Israeli Defense Minister Calls for Postponement of Controversial Judicial Amendments
After threatening more than 1,000 Israeli air force reservists to refrain from military service, Israeli Defense Minister Yoav Gallant has called for a postponement of the vote on the controversial judicial amendments.
Israel’s channel 12 quoted the defense minister as saying that judicial amendments in the country must be stopped.
Situation in Israel described as worrying
Yoav Gallant described the situation in Israel as worrying, after hundreds of pilots and reservists stopped serving to protest judicial amendments.
And 1,142 Israeli Air Force pilots and employees have announced the end of their reserve service, the Israel Telecommunications Authority reported on Friday.
In the letter they released, the reservists called for the legislation of the bill to be halted, writing: “to achieve broad agreements, strengthen the confidence of all segments of the people in the judicial system and preserve its independence.”
Efforts to reach consensus
Interestingly, Israeli Prime Minister Benjamin Netanyahu announced yesterday, Thursday, that they are in ongoing efforts to reach a consensus on a bill with judicial amendments that is expected to be approved by the Israeli parliament next week, which has sparked protests and anger inside and outside.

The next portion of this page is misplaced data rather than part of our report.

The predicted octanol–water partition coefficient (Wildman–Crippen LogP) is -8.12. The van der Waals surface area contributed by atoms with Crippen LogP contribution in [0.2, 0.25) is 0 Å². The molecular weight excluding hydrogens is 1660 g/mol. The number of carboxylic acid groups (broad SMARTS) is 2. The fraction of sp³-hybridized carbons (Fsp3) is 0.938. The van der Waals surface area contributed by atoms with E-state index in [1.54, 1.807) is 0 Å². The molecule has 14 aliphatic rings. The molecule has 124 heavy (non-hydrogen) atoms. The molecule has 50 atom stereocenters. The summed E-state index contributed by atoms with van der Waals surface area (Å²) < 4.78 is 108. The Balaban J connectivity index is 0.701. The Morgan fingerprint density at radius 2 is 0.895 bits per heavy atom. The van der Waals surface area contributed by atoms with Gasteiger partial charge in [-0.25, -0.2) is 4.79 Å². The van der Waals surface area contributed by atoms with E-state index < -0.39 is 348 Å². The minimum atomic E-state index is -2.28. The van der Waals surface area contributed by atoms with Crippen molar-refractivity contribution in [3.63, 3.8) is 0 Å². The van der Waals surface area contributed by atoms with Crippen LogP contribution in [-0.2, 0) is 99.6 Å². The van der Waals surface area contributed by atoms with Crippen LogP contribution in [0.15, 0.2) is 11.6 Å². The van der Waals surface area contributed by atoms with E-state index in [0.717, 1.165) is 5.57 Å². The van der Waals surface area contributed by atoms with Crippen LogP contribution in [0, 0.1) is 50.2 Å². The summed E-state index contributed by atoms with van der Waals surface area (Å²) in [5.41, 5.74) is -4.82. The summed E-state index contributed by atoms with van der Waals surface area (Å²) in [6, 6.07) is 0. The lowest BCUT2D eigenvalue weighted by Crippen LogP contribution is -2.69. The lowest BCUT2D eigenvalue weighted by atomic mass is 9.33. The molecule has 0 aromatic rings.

“Also in At this moment, efforts are being made to reach a consensus,” Netanyahu said in a speech to reporters, adding: “I really hope these efforts are successful, but even if they fail, the door to the (ruling) coalition will always remain open” to the opposition, according to Reuters.
Voting next Monday
On Wednesday, opposition leader Benny Gantz called for talks supervised by the Israeli president to reach a compromise.
Interestingly, Knesset representatives are expected to vote next Monday on the first part of the amendments, known as the “reasonable argument law” law.
If parliament passes the bill, it would prevent the Supreme Court from overruling government decisions or appointments it deems “unreasonable”.
Supporters of the bill say it will restore balance between branches of government, while opponents say it undermines the vital principle of balance of power and oversight between them.